I understand that a business case was presented to the Arts Council in September, following a discussion with the Department in August. I think that answers the Deputy's question about the business case. It is important to say that the Arts Council considers itself to be fully compliant with its governance procedures and statutory obligations under sections 8 and 9 of the Arts Act 2003, which relate to property acquisition and disposal. When a decision to enter any new lease or purchase is agreed, the council will proceed to seek the consent of the Minister in accordance with section 8(3) of the 2003 Act before any new lease is signed or any future purchase options are proceeded with. As I said, that consent has not yet been sought. The Department has been aware of this matter for several months. The Arts Council is required to examine its accommodation options to ensure the best value for money is obtained. There are many complex issues to consider when such a decision is being made. This decision will have an impact on the council for decades to come. As I said earlier, it is not sufficient to compare annual rents.
Basically, the Minister is saying that a business case to allow the Arts Council to purchase or lease another building has not come before her or before the Department in the appropriate format. The council will not be fully compliant until a decision is made. The Minister might decide in the future that the business case and the proposal are not fully compliant. I ask her to look at the protected disclosure when she is considering this matter. She should ask the Arts Council to make a full case that deals with the fact that it is in negotiations with the existing landlord on a further extension to the leasehold on No. 69 at the same time as it is negotiating the purchase of a new building. As part of the negotiations with the landlord, consideration is being given to major alterations to the building to make it fully accessible. That would be a much cheaper option for now and into the future. Given the state of the finances, it would be better to spend money on the arts than on buying a building to house the Arts Council.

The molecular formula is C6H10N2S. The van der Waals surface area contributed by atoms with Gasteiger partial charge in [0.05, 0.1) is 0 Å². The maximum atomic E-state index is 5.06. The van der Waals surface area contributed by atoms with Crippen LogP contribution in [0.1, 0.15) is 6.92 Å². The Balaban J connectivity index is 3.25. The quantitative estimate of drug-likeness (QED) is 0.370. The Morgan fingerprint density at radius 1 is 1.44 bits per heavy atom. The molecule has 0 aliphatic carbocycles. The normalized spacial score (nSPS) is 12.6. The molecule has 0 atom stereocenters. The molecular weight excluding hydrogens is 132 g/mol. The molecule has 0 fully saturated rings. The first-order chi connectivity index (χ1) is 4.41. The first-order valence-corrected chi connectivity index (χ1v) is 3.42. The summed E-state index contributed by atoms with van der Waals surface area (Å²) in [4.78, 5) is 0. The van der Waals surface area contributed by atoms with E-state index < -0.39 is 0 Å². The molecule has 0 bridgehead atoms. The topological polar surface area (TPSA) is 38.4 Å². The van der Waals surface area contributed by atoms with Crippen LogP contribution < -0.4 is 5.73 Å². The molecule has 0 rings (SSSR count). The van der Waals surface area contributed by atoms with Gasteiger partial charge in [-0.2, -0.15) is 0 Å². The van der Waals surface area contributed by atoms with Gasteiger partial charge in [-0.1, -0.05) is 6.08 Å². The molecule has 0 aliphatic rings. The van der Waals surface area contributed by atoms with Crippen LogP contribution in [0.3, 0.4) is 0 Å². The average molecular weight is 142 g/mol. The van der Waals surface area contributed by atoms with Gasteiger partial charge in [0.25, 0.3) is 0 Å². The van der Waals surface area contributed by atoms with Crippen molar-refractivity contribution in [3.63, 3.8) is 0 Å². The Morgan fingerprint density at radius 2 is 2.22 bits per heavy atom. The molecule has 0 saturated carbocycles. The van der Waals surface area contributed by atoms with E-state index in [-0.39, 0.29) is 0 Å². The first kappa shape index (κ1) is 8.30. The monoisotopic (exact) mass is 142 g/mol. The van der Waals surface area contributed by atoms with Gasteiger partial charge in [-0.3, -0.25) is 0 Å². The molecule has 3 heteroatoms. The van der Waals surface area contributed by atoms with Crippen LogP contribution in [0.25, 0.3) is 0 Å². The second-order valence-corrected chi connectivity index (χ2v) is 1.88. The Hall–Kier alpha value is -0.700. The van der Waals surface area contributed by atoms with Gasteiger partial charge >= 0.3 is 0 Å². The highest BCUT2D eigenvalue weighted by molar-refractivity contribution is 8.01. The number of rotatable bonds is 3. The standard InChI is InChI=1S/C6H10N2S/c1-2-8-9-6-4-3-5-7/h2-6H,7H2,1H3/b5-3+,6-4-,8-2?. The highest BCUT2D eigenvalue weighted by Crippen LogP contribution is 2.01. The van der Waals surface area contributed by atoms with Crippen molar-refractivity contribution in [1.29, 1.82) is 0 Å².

According to the chair of the Arts Council, Professor Kevin Rafter, the council has been examining the options with regard to its future location for the past six months. This issue was the subject of detailed discussions at five recent meetings of the council. The Department of Culture, Heritage and the Gaeltacht has been informed of these discussions. Arts Council staff were briefed on them last week. The Arts Council has been undertaking significant property searches since 2013. It has viewed several options over the intervening years. This process has identified four property options for the council. First, it can extend the leases on Nos. 69 and 70 and the mews without taking any extra space. As the Deputy will be aware, these properties are the subject of a rent review at present. Second, it can extend the leases on Nos. 69 and 70 while taking the full building in the case of No. 69. Third, it can lease a new building in a city centre location. Fourth, it can purchase a new building in a city centre location. As I have said, the Arts Council is in protracted lease renewal discussions with its current landlord. The timing of this process has coincided with the recent identification of a new property option. Unlike other options that have been explored in the past, this option substantially meets the existing and evolving needs of the Arts Council, particularly with regard to new policy areas that have been identified and prioritised by the council. In June 2019, it was agreed that the Arts Council needs a public-facing, accessible, greener and more modern work environment.